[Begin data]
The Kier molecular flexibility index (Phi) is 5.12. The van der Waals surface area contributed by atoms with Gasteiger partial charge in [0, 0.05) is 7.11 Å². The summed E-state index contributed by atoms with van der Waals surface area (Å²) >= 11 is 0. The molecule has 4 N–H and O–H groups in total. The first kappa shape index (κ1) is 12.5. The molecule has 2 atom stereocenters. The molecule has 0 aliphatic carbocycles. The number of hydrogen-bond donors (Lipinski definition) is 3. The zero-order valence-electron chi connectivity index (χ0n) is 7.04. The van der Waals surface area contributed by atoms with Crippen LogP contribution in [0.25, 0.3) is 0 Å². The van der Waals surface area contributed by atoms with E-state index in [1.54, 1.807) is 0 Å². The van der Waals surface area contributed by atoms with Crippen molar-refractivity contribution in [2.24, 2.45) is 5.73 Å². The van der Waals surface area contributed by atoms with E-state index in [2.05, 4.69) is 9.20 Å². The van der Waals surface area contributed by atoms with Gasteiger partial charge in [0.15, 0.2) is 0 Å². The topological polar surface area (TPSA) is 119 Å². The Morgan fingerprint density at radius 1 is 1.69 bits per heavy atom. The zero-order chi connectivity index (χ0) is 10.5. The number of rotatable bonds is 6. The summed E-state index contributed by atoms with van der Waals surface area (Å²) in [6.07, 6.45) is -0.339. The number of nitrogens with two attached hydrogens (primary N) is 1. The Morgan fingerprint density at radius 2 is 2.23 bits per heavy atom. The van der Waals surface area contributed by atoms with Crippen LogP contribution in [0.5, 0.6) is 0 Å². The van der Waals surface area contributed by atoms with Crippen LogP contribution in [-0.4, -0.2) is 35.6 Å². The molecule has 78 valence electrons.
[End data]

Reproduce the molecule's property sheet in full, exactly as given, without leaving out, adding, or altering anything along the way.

The Kier molecular flexibility index (Phi) is 5.12. The van der Waals surface area contributed by atoms with Gasteiger partial charge in [0, 0.05) is 7.11 Å². The summed E-state index contributed by atoms with van der Waals surface area (Å²) >= 11 is 0. The molecule has 4 N–H and O–H groups in total. The first kappa shape index (κ1) is 12.5. The molecule has 2 atom stereocenters. The molecule has 0 aliphatic carbocycles. The number of hydrogen-bond donors (Lipinski definition) is 3. The zero-order valence-electron chi connectivity index (χ0n) is 7.04. The van der Waals surface area contributed by atoms with Crippen LogP contribution in [0.25, 0.3) is 0 Å². The van der Waals surface area contributed by atoms with E-state index in [1.54, 1.807) is 0 Å². The van der Waals surface area contributed by atoms with Crippen molar-refractivity contribution in [2.24, 2.45) is 5.73 Å². The van der Waals surface area contributed by atoms with E-state index in [2.05, 4.69) is 9.20 Å². The van der Waals surface area contributed by atoms with Gasteiger partial charge in [0.15, 0.2) is 0 Å². The topological polar surface area (TPSA) is 119 Å². The Morgan fingerprint density at radius 1 is 1.69 bits per heavy atom. The zero-order chi connectivity index (χ0) is 10.5. The number of rotatable bonds is 6. The summed E-state index contributed by atoms with van der Waals surface area (Å²) in [6.07, 6.45) is -0.339. The number of nitrogens with two attached hydrogens (primary N) is 1. The Morgan fingerprint density at radius 2 is 2.23 bits per heavy atom. The van der Waals surface area contributed by atoms with Crippen LogP contribution in [0.5, 0.6) is 0 Å². The van der Waals surface area contributed by atoms with Crippen LogP contribution in [-0.4, -0.2) is 35.6 Å². The molecule has 78 valence electrons.